Understanding Chronic Fatigue Syndrome
In this abridged excerpt from Overcoming Chronic Fatigue, authors Mary Burgess and Trudie Chalder give some background information about chronic fatigue syndrome and discuss factors that may contribute to its onset.
What is fatigue?
Fatigue is a difficult concept as it means different things to different people. People will often describe their fatigue using words such as weakness, listlessness, profound tiredness or sleepiness, a complete lack of energy or feeling totally drained. Fatigue feels very different from the normal sort of tiredness experienced by a healthy person.
Fatigue is a very common problem. It is a symptom that can be associated with many illnesses, including chronic pain, thyroid problems, anaemia and cancer. A single explanation for fatigue is rarely found but sometimes develops following a viral infection such as glandular fever and sometimes occurs when life is very busy and stressful. Whatever the cause of fatigue, it is a real and debilitating problem.
What is chronic fatigue syndrome?
Chronic fatigue syndrome (CFS), also known as post-viral fatigue syndrome (PVFS) or myalgic encephalomyelitis (ME), is an illness that has attracted much attention over recent years. Agreeing a name for the illness has been problematic as there has been much debate about the relative contributions of ‘physiological’ and ‘psychological’ factors in its development. This outmoded, dualistic view of illness assumes that the body and mind work separately and is unhelpful in understanding any condition.
Chronic fatigue syndrome is a relatively new label, although the illness itself was clearly described more than a hundred years ago; at that time, it was called neurasthenia. The main symptom experienced by people with CFS is persistent mental and physical fatigue that feels overwhelming and unlike normal tiredness. Other symptoms may include painful muscles and/or joints, sore throat, headaches, pins and needles, dizziness and sensitivity to light and noise. CFS has some marked similarities to fibromyalgia, a disorder involving widespread musculoskeletal pain and fatigue; however, the component of muscle pain in fibromyalgia is generally higher.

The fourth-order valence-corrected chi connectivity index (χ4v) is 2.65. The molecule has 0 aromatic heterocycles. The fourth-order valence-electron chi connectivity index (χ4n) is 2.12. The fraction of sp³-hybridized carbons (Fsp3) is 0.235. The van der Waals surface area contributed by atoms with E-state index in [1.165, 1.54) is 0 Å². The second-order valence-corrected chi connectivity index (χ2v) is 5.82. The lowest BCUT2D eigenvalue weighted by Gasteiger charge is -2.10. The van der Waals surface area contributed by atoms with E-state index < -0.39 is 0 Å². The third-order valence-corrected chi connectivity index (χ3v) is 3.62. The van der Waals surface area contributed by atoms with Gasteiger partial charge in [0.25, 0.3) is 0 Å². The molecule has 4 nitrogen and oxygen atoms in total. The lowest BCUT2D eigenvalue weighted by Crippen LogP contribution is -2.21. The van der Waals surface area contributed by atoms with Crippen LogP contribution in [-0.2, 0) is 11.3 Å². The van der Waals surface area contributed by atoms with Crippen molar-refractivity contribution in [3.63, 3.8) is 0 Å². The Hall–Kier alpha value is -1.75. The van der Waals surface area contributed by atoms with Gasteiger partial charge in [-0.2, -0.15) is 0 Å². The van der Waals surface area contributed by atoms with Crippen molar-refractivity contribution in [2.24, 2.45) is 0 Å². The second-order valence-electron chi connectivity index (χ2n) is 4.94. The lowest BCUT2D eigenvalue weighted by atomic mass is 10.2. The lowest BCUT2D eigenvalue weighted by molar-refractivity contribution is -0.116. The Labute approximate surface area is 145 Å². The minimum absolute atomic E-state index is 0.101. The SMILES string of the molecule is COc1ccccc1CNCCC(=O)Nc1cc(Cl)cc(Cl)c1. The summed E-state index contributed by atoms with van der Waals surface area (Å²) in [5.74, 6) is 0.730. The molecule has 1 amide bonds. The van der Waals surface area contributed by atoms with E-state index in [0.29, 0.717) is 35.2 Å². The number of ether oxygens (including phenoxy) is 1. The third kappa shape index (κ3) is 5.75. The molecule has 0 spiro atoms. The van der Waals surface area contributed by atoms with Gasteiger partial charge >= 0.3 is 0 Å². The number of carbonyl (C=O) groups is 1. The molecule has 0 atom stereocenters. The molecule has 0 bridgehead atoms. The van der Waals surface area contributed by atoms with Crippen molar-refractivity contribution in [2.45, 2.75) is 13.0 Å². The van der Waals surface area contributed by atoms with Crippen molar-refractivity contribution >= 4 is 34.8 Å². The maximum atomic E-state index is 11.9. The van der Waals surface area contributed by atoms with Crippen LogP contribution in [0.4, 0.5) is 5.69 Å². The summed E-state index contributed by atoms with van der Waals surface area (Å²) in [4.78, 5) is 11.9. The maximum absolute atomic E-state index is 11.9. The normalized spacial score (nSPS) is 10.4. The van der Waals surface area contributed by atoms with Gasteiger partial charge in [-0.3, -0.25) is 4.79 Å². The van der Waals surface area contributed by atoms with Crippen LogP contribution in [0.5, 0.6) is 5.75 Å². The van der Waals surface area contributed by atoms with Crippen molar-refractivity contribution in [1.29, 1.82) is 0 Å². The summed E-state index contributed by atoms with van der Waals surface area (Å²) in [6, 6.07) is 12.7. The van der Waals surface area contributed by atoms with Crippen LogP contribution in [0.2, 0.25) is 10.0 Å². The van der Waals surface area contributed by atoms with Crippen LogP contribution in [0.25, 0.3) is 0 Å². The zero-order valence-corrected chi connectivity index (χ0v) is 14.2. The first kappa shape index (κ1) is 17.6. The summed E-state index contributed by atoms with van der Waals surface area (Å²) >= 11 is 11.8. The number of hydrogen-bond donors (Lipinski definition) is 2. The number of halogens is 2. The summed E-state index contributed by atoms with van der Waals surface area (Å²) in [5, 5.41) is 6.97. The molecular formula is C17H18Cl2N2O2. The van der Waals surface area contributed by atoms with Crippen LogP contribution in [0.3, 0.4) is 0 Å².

People with CFS often report impairments of their thinking, such as poor concentration, difficulty in finding words and impaired short-term memory. People will sometimes describe feeling ‘woolly-headed’. Problems with sleep are also common: for example, difficulty getting to sleep, sleeping for very long periods, restless sleep with frequent dreams, waking frequently and waking feeling unrefreshed. Many people with CFS also report digestive disturbances such as bloating, nausea or loss of appetite. Food intolerances and increased sensitivity to some foods, alcohol and substances containing caffeine, such as tea and coffee, are often reported.
Symptoms vary among individuals and affect their lives in different ways. For some people this may mean giving up work or studying; alternatively, or in addition, it may mean reducing or restricting social and/or leisure activities. Life at home can change: for example, you may be able to do less chores or cooking or be less able to help care for children. Personal relationships may change, with less inclination or energy for intimacy. The severity of symptoms may lead a small percentage of people with CFS to be housebound for much of the time. Symptoms are often made worse by physical and mental exertion and sometimes by stress. The impact of symptoms may for some people lead them to feel anxious and/or low in mood.
What causes chronic fatigue syndrome?
There is no single cause of CFS. People report a variety of different things that happened at the beginning of their illness. Some people can pinpoint the exact date that their CFS started; for others, the onset is more gradual. In light of this wide range of experience, it is unlikely that a single cause for CFS will ever be identified. However, there is a growing body of evidence suggesting that a number of factors may be involved in triggering the illness.
If you have chronic fatigue syndrome, it is likely that you will be able to identify some, though probably not all, of the triggers listed below:
- Busy/inactive lifestyle
- Stressful life events
- Personality type
What keeps the chronic fatigue problem going?
Just as there are a number of factors involved in triggering CFS, there are also likely to be many factors involved in keeping it going. Your own story is unique, but you may feel that some of the following factors may apply to your situation:
- Resuming normal activities too soon after an initial infection
- Resting too much
- Receiving confusing messages about the illness itself and how to deal with it
- Over-vigorous activity alternating with resting for long periods
- Disturbed sleep pattern
- Focusing on symptoms
- Worries about activity making your symptoms worse
- Life stress and low mood